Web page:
A PROFILE PORTRAIT OF A PRETTY WOMAN IN KANSAS CITY, MISSOURI (PHOTOGRAPHED BY A CIVIL WAR PHOTOGRAPHER)

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This cabinet card photograph features a profile view of a pretty young woman. She is wearing a high collar blouse and jacket. The young lady’s hair is worn up in a sweep and she is wearing earrings. The photograph was produced by the Carpenter Photographic Rooms in Kansas City, Missouri. Marion S. Carpenter was a daguerreotypist in Dayton, Ohio in 1850. He than conducted his photography business in Cincinnati at the Palace Art Studio between 1857 and 1865. During the Civil War he was a staff photographer for the United States Government. He photographed Abraham Lincoln on three occasions. After the war he went to Kansas City, Missouri where he continued to operate a photography business. The Bulletin of Photography (1913) notes his passing at age 84 while living in Kansas City. The notification indicates that he was still actively involved in business in 1913, the year of his death.

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PRETTY TEENAGE GIRL IN DETROIT, MICHIGAN

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This carte de visite portrait features a pretty teenage girl who seems to be pursing her lips to hold back a smile. She has less success hiding her “smiling eyes”. The teenager is wearing jet earrings and a jet necklace. Her hairstyle includes a braided pony tail and curly bangs. The photographer of this image is the Bigelow studio in Detroit, Michigan. The reverse of this cdv advertises that Mr Edwin Burnham Bigelow (1838-1916) was a medal winner in a number of photography exhibitions. These medals were awarded in 1872 and 1876 which obviously lets us know that this cdv was produced in or shortly after 1876. A photo of Mr. Bigelow can be seen below. He is listed in the Detroit Business Directory (1879)  as being a photographer at the same Woodward Avenue address as listed on this cdv. At the time of the directory entry he had a partner (Elmer Taylor) in the ownership of his studio. Bigelow was a civil war veteran. He served with the 5th Michigan Cavalry (Company B). He enlisted as a Sergeant and served between 1862 and 1865. He was captured by the Confederates at the Battle of Buckland Mills (Virginia). He was a prisoner for about nine months. An interesting side note is the lettering “NPA” seen on the center bottom of the cdv. NPA is the abbreviation the “National Photographic Association” which was a photographers fraternal organization that convened for the first time in Boston in the year 1869. The organization was involved in arranging exhibitions, education, and lobbying for laws that would protect their profession. In the 1870’s the organization had more than 1,000 members. The organization dissolved in 1876 due to internal disputes. In 1880 a new version of the association was born in the form of the “Photogaphers Association of America” (PAA). This Carte de Visite is the first one that I’ve seen with the “NPA” initials and I have seen many Carte de Visites.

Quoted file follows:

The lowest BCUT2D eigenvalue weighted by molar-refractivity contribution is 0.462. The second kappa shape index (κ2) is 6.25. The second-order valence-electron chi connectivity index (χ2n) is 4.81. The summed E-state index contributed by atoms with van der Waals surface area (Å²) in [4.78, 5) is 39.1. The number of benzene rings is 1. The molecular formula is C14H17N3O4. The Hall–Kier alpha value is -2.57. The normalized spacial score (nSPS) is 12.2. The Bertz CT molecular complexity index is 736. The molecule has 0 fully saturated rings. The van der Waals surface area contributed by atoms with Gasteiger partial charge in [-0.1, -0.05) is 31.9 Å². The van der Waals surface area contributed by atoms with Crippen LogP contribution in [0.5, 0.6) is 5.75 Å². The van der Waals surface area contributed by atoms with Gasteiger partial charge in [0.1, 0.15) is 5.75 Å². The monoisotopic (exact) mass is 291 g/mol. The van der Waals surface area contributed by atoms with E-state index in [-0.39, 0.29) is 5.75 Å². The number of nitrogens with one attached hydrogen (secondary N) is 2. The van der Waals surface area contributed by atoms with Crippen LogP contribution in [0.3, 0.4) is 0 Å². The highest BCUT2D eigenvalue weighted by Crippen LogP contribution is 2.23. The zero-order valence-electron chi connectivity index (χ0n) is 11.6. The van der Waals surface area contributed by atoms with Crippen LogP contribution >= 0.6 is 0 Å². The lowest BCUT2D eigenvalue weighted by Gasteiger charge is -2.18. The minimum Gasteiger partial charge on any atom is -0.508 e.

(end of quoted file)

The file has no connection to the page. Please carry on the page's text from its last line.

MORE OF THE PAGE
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PORTRAIT OF A PRETTY TEENAGE GIRL IN MARLBORO, MASSACHUSETTS

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A pretty teenage girl poses for her cabinet card portrait at the Richardson studio in Marlboro, Massachusetts. She is wearing a thick chained necklace and has flowers pinned to her collar. She is wearing her hair down and has pretty curls as her bangs. The photographer, E. P. Richardson was a civil war veteran from a Massachusetts regiment. He is listed as a photographer in a Boston directory (1871) as well as in a Marlboro directory (1894).

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Published in: on March 8, 2016 at 5:52 pm  Leave a Comment  
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PROFILE PORTRAIT OF A PROPER PRETTY WOMAN IN LOGANSPORT, INDIANA

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This post cabinet card era portrait features a profile view of a pretty woman. She looks quite proper in her fashionable clothing and with her hair gathered atop her head. She is wearing flowers as well as a lace-like necklace hanging down the front of her dress. I can’t decide it’s purpose but perhaps it is to hold a pocket watch. In fact, I believe I may see a timepiece peeking out from the top of her skirt. This image comes from the A. N. Donaldson studio in Logansport, Indiana. He did a terrific job with the soft backlighting seen in this photograph. Research revealed some biographical information about the photographer Albert Newton Donaldson (1841-1906). He settled in Logansport in 1867. Earlier, he had participated in the civil war. In 1861 he entered the service as a private and after some time left the service as a corporal. He served in Indiana’s 10th Infantry (Company H). One source reports that Donaldson deserted from his unit on 6/15/1862 at Corinth, Mississippi. A second source never mentions the desertion. The 1880 US census revealed that he was married in 1865 to Susan E Donaldson. The 1880 census, as well as the 1900 census, listed his occupation as being a photographer.